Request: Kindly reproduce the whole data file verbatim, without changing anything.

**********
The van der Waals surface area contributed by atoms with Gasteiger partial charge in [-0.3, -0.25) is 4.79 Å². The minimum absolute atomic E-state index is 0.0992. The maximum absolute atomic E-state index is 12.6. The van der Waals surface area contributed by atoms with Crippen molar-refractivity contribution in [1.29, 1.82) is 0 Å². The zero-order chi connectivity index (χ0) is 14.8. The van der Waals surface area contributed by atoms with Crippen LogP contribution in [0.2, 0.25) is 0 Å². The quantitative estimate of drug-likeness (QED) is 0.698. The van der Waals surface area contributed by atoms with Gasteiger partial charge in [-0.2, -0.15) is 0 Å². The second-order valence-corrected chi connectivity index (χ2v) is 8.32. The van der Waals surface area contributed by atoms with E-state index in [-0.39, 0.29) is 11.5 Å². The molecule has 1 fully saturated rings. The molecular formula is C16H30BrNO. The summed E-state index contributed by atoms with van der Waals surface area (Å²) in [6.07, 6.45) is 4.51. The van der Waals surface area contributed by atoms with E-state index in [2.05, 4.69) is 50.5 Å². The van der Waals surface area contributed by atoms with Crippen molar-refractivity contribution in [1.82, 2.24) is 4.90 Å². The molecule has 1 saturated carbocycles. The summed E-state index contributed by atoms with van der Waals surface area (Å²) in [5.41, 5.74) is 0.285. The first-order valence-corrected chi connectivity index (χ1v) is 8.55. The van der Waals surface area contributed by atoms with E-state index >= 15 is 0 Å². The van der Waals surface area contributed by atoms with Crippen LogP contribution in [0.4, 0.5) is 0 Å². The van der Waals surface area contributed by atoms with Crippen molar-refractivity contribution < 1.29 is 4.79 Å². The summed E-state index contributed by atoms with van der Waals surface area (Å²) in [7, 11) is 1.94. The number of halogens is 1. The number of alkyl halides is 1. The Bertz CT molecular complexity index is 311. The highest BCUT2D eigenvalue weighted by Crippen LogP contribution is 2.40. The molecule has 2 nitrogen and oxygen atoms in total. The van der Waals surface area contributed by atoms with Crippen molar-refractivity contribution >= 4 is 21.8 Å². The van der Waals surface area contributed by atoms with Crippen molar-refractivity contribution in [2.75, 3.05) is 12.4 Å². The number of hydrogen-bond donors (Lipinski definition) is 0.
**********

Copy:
The van der Waals surface area contributed by atoms with Gasteiger partial charge in [-0.3, -0.25) is 4.79 Å². The minimum absolute atomic E-state index is 0.0992. The maximum absolute atomic E-state index is 12.6. The van der Waals surface area contributed by atoms with Crippen molar-refractivity contribution in [1.29, 1.82) is 0 Å². The zero-order chi connectivity index (χ0) is 14.8. The van der Waals surface area contributed by atoms with Crippen LogP contribution in [0.2, 0.25) is 0 Å². The quantitative estimate of drug-likeness (QED) is 0.698. The van der Waals surface area contributed by atoms with Gasteiger partial charge in [-0.2, -0.15) is 0 Å². The second-order valence-corrected chi connectivity index (χ2v) is 8.32. The van der Waals surface area contributed by atoms with E-state index in [-0.39, 0.29) is 11.5 Å². The molecule has 1 fully saturated rings. The molecular formula is C16H30BrNO. The summed E-state index contributed by atoms with van der Waals surface area (Å²) in [6.07, 6.45) is 4.51. The van der Waals surface area contributed by atoms with E-state index in [2.05, 4.69) is 50.5 Å². The van der Waals surface area contributed by atoms with Crippen molar-refractivity contribution in [1.82, 2.24) is 4.90 Å². The molecule has 1 saturated carbocycles. The summed E-state index contributed by atoms with van der Waals surface area (Å²) in [5.41, 5.74) is 0.285. The first-order valence-corrected chi connectivity index (χ1v) is 8.55. The van der Waals surface area contributed by atoms with E-state index >= 15 is 0 Å². The van der Waals surface area contributed by atoms with Crippen LogP contribution in [0.4, 0.5) is 0 Å². The van der Waals surface area contributed by atoms with Crippen molar-refractivity contribution < 1.29 is 4.79 Å². The summed E-state index contributed by atoms with van der Waals surface area (Å²) in [7, 11) is 1.94. The number of halogens is 1. The number of alkyl halides is 1. The Bertz CT molecular complexity index is 311. The highest BCUT2D eigenvalue weighted by Crippen LogP contribution is 2.40. The molecule has 2 nitrogen and oxygen atoms in total. The van der Waals surface area contributed by atoms with Crippen molar-refractivity contribution >= 4 is 21.8 Å². The van der Waals surface area contributed by atoms with Crippen molar-refractivity contribution in [2.75, 3.05) is 12.4 Å². The number of hydrogen-bond donors (Lipinski definition) is 0.